*Inspired by Electra’s What happened in Sri Lanka Today
My younger son watches the news. He’s only 7 but he likes to sit there, drinking in information he can barely understand. I watch him more than I watch the screen, seeing the flickering images catch in his wide, curious eyes. Cataclysmic events unfold in front of him and he stares, mouth slightly ajar, his food untouched on the plate that is perched on his lap.
I nudge him gently. “Eat your food” I chastise and he robotically takes a mouthful, forgetting again as soon as it is swallowed.
My older daughter doesn’t watch the news at all. Instead she slouches in her seat, long legs crossed, hands resting on her lap. The phone which lies within perfectly manicured nails never stops beeping, irritating me with these constant reminders of its presence. A persisting stream of text messages and calls dominate my daughter’s life, leaving room for nothing else. Whenever I teasingly comment on this she gives me that classically teenage roll of the eyes and muttered “Whatever” and goes back to her tiny phone-screen world.
Tonight she is more preoccupied than ever, playing distractedly with her hair in between texts. When the phone beeps, heralding a new message, she fairly lunges forward, texting feverishly. I wonder what’s happening in her life, what she isn’t telling me. Then I guiltily wonder if I’m better off not knowing.
“You should know what’s happening around the world, you know” I say, trying to distract her a little. She glowers at me silently but makes a point to stare with glassy eyes at the screen. I know her thoughts are elsewhere. She knows I know.
My little one gasps, taking my attention back to the TV. As the news anchor dispassionately doles out the bad news, I shake my head, disappointed but unsurprised. Another journalist, incarcerated. Guilty, says the woman on screen. I look at the man’s tired smile seconds before he is pushed into the prison vehicle and think to myself that he doesn’t look like a criminal. I chide myself for being sentimental in this age of cold objectivity. The door of the prison vehicle on screen slams and my son jumps, his eyes wide, his mouth trembling. His forehead is wrinkled with effort to understand what he was hearing and seeing onscreen.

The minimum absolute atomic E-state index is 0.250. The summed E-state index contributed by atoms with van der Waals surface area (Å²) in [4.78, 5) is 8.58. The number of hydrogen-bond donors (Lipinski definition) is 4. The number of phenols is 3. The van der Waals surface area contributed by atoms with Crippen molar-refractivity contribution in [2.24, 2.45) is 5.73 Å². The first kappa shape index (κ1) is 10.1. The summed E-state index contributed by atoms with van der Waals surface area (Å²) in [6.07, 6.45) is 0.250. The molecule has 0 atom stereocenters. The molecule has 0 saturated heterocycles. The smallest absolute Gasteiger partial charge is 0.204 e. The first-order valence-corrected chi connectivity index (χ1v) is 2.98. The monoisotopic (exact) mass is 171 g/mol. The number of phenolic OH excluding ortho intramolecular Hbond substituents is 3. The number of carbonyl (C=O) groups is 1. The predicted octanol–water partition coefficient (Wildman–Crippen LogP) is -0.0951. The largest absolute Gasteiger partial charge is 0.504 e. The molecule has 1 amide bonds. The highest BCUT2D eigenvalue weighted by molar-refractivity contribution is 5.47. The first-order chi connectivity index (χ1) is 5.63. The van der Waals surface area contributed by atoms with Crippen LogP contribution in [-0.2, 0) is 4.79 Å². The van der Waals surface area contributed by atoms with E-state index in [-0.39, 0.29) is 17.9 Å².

Watching him, I wonder at our blind faith in the media. I wonder how much of what we read, hear and see in the news is true. This is the way the world is, the papers tell us. Accept it as truth. It never occurs to a regular person that what we are told may not be gospel. From my son’s age, we are taught to believe without question – to get wrapped up in whichever version of the truth that we hear. And, as we grow up and start to question, questioning suddenly becomes a crime worthy of serious punishment. We read about it again and again in the newspapers. The few familiar faces that go to every picket, every demonstration, who are totally involved in the hackneyed adage of standing up for what is right – we all know they are targets, we all know what they’re up against. We prefer not to get involved. And so questioning falls by the wayside again, albeit reluctantly.